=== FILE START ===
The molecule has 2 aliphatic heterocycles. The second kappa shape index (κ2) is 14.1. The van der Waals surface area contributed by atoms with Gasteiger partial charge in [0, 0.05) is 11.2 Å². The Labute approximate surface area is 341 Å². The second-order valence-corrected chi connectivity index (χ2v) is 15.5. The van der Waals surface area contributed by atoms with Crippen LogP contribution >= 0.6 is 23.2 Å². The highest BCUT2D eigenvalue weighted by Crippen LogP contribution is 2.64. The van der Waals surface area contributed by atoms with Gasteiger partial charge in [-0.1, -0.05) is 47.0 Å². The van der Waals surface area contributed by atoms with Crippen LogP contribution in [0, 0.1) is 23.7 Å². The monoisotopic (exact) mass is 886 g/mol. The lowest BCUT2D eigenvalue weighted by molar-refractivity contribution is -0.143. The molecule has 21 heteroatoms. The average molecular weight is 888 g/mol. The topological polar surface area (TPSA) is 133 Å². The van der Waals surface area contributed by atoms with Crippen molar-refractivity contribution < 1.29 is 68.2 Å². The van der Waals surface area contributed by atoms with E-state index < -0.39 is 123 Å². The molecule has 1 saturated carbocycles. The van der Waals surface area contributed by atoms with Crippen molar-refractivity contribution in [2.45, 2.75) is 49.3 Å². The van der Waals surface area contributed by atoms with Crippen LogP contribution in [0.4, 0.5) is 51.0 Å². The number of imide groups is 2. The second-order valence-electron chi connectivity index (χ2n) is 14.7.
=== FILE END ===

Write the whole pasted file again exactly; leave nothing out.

The molecule has 2 aliphatic heterocycles. The second kappa shape index (κ2) is 14.1. The van der Waals surface area contributed by atoms with Gasteiger partial charge in [0, 0.05) is 11.2 Å². The Labute approximate surface area is 341 Å². The second-order valence-corrected chi connectivity index (χ2v) is 15.5. The van der Waals surface area contributed by atoms with Crippen LogP contribution >= 0.6 is 23.2 Å². The highest BCUT2D eigenvalue weighted by Crippen LogP contribution is 2.64. The van der Waals surface area contributed by atoms with Gasteiger partial charge in [-0.1, -0.05) is 47.0 Å². The van der Waals surface area contributed by atoms with Crippen LogP contribution in [0, 0.1) is 23.7 Å². The monoisotopic (exact) mass is 886 g/mol. The lowest BCUT2D eigenvalue weighted by molar-refractivity contribution is -0.143. The molecule has 21 heteroatoms. The average molecular weight is 888 g/mol. The topological polar surface area (TPSA) is 133 Å². The van der Waals surface area contributed by atoms with Crippen molar-refractivity contribution < 1.29 is 68.2 Å². The van der Waals surface area contributed by atoms with E-state index < -0.39 is 123 Å². The molecule has 1 saturated carbocycles. The van der Waals surface area contributed by atoms with Crippen molar-refractivity contribution in [2.45, 2.75) is 49.3 Å². The van der Waals surface area contributed by atoms with Crippen LogP contribution in [0.4, 0.5) is 51.0 Å². The number of imide groups is 2. The second-order valence-electron chi connectivity index (χ2n) is 14.7.